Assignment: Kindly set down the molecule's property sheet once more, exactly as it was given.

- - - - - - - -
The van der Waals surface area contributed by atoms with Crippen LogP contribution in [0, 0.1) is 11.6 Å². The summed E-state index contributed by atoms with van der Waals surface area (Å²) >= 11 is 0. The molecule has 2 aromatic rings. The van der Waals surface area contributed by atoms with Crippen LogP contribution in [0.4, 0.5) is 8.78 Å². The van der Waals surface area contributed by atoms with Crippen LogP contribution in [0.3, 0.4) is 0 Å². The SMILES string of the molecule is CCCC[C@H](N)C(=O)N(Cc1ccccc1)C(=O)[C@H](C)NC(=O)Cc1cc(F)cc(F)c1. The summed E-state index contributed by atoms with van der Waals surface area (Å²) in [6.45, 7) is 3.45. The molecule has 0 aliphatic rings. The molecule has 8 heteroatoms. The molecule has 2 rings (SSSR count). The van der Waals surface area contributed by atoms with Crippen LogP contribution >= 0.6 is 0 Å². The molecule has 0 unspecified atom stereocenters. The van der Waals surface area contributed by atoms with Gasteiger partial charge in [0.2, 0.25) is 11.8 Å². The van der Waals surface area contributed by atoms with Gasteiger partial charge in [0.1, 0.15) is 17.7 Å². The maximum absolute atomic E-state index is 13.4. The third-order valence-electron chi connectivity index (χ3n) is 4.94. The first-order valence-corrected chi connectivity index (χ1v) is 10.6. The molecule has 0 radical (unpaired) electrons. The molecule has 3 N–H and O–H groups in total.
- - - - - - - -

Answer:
The van der Waals surface area contributed by atoms with Crippen LogP contribution in [0, 0.1) is 11.6 Å². The summed E-state index contributed by atoms with van der Waals surface area (Å²) >= 11 is 0. The molecule has 2 aromatic rings. The van der Waals surface area contributed by atoms with Crippen LogP contribution in [0.4, 0.5) is 8.78 Å². The van der Waals surface area contributed by atoms with Crippen LogP contribution in [0.3, 0.4) is 0 Å². The SMILES string of the molecule is CCCC[C@H](N)C(=O)N(Cc1ccccc1)C(=O)[C@H](C)NC(=O)Cc1cc(F)cc(F)c1. The summed E-state index contributed by atoms with van der Waals surface area (Å²) in [6.45, 7) is 3.45. The molecule has 0 aliphatic rings. The molecule has 8 heteroatoms. The molecule has 2 rings (SSSR count). The van der Waals surface area contributed by atoms with Crippen LogP contribution >= 0.6 is 0 Å². The molecule has 0 unspecified atom stereocenters. The van der Waals surface area contributed by atoms with Gasteiger partial charge in [0.2, 0.25) is 11.8 Å². The van der Waals surface area contributed by atoms with Gasteiger partial charge in [0.1, 0.15) is 17.7 Å². The maximum absolute atomic E-state index is 13.4. The third-order valence-electron chi connectivity index (χ3n) is 4.94. The first-order valence-corrected chi connectivity index (χ1v) is 10.6. The molecule has 0 radical (unpaired) electrons. The molecule has 3 N–H and O–H groups in total.